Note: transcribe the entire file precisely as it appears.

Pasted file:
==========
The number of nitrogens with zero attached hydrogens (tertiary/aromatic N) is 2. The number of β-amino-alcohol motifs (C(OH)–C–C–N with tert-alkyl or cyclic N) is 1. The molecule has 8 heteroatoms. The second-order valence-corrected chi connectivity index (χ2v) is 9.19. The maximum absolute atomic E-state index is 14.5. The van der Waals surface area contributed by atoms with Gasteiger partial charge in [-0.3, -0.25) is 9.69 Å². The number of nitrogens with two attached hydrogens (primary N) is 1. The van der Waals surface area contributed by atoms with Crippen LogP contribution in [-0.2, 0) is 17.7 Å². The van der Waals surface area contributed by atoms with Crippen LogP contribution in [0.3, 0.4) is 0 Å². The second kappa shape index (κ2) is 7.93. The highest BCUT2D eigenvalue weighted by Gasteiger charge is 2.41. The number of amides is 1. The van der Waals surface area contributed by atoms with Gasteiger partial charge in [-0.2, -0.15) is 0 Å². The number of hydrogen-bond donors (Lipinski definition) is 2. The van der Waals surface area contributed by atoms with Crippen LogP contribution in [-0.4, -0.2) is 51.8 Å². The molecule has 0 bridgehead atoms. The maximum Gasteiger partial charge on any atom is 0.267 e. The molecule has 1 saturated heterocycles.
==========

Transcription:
The number of nitrogens with zero attached hydrogens (tertiary/aromatic N) is 2. The number of β-amino-alcohol motifs (C(OH)–C–C–N with tert-alkyl or cyclic N) is 1. The molecule has 8 heteroatoms. The second-order valence-corrected chi connectivity index (χ2v) is 9.19. The maximum absolute atomic E-state index is 14.5. The van der Waals surface area contributed by atoms with Gasteiger partial charge in [-0.3, -0.25) is 9.69 Å². The number of nitrogens with two attached hydrogens (primary N) is 1. The van der Waals surface area contributed by atoms with Crippen LogP contribution in [-0.2, 0) is 17.7 Å². The van der Waals surface area contributed by atoms with Crippen LogP contribution in [0.3, 0.4) is 0 Å². The second kappa shape index (κ2) is 7.93. The highest BCUT2D eigenvalue weighted by Gasteiger charge is 2.41. The number of amides is 1. The van der Waals surface area contributed by atoms with Gasteiger partial charge in [-0.2, -0.15) is 0 Å². The number of hydrogen-bond donors (Lipinski definition) is 2. The van der Waals surface area contributed by atoms with Crippen LogP contribution in [-0.4, -0.2) is 51.8 Å². The molecule has 0 bridgehead atoms. The maximum Gasteiger partial charge on any atom is 0.267 e. The molecule has 1 saturated heterocycles.